I retorted, “Nonsense, Monsieur Clemenceau. Nonsense.” Clemenceau remained standing there, dignified and cool, an elder statesman with an ancient irrational agenda, confronting Weizmann and me. “What if he means it?” I thought. “What if I took him at his word? What then? I would have to begin afresh, look at everything anew, revise my world view. Jews, Christians- it would all be turned inside out. I might even have to write a book.”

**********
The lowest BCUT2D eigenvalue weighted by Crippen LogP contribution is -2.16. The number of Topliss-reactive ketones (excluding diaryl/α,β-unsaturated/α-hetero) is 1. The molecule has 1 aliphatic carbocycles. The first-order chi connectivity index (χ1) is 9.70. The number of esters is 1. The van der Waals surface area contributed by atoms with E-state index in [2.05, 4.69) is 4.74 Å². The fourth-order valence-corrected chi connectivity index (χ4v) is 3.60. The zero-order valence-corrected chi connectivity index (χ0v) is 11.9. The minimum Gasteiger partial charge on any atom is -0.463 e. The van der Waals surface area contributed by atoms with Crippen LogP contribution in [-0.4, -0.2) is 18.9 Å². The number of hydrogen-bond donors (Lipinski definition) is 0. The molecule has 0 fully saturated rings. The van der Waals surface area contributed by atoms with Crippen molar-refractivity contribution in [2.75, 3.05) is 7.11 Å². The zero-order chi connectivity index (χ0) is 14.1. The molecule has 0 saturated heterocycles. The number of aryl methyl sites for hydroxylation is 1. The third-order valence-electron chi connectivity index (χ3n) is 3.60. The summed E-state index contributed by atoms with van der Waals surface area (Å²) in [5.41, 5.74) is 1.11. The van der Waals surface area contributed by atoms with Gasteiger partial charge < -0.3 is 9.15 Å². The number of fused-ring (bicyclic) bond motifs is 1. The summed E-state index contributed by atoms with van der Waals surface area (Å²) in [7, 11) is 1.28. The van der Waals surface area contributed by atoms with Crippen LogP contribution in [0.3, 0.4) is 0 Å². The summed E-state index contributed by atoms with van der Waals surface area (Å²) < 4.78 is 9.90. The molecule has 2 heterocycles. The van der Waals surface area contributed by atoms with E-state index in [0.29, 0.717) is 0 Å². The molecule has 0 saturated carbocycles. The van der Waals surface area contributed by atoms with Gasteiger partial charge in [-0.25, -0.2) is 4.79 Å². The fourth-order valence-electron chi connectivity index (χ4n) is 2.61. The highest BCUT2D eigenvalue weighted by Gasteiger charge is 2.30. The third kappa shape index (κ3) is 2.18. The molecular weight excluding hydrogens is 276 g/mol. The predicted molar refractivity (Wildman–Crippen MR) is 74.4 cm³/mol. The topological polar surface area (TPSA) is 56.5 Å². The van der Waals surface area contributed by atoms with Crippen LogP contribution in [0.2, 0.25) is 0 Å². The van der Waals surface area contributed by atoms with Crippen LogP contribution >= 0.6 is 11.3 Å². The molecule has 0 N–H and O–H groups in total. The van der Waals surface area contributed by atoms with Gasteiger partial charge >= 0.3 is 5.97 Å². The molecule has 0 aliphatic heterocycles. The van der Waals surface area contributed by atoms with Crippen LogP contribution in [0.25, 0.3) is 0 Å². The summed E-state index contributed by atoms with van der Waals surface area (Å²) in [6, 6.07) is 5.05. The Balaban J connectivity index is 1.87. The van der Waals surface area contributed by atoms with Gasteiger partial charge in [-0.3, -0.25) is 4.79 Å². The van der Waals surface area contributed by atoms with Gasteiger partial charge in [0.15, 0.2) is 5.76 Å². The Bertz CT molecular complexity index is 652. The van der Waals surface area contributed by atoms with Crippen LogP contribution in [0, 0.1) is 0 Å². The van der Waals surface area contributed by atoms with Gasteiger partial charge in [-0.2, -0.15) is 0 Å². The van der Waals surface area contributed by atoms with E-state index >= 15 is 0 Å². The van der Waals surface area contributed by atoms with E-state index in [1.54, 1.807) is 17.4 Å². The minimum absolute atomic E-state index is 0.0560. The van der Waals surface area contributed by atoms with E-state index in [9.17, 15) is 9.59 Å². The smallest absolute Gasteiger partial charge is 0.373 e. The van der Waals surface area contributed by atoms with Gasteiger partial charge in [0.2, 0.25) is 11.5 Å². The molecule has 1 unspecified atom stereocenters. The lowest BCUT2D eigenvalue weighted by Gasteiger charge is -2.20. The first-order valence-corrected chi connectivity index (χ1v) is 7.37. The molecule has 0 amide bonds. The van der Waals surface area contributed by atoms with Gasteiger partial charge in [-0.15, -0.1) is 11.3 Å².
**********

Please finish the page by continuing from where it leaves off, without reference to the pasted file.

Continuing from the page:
Weizmann smiled his man of the world, eminent professor smile and replied, “Monsieur Clemenceau, you know perfectly well, that if Jesus of Nazareth....” Answering him rationally, on the historical plane, as Jews always want to answer these accusations. Weizmann’s reply was graceful and clever but Clemenceau was unsmiling, aloof and unforgiving.

Perhaps he means it, I thought. Perhaps they all do.

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© Copyright Judith Civan 2005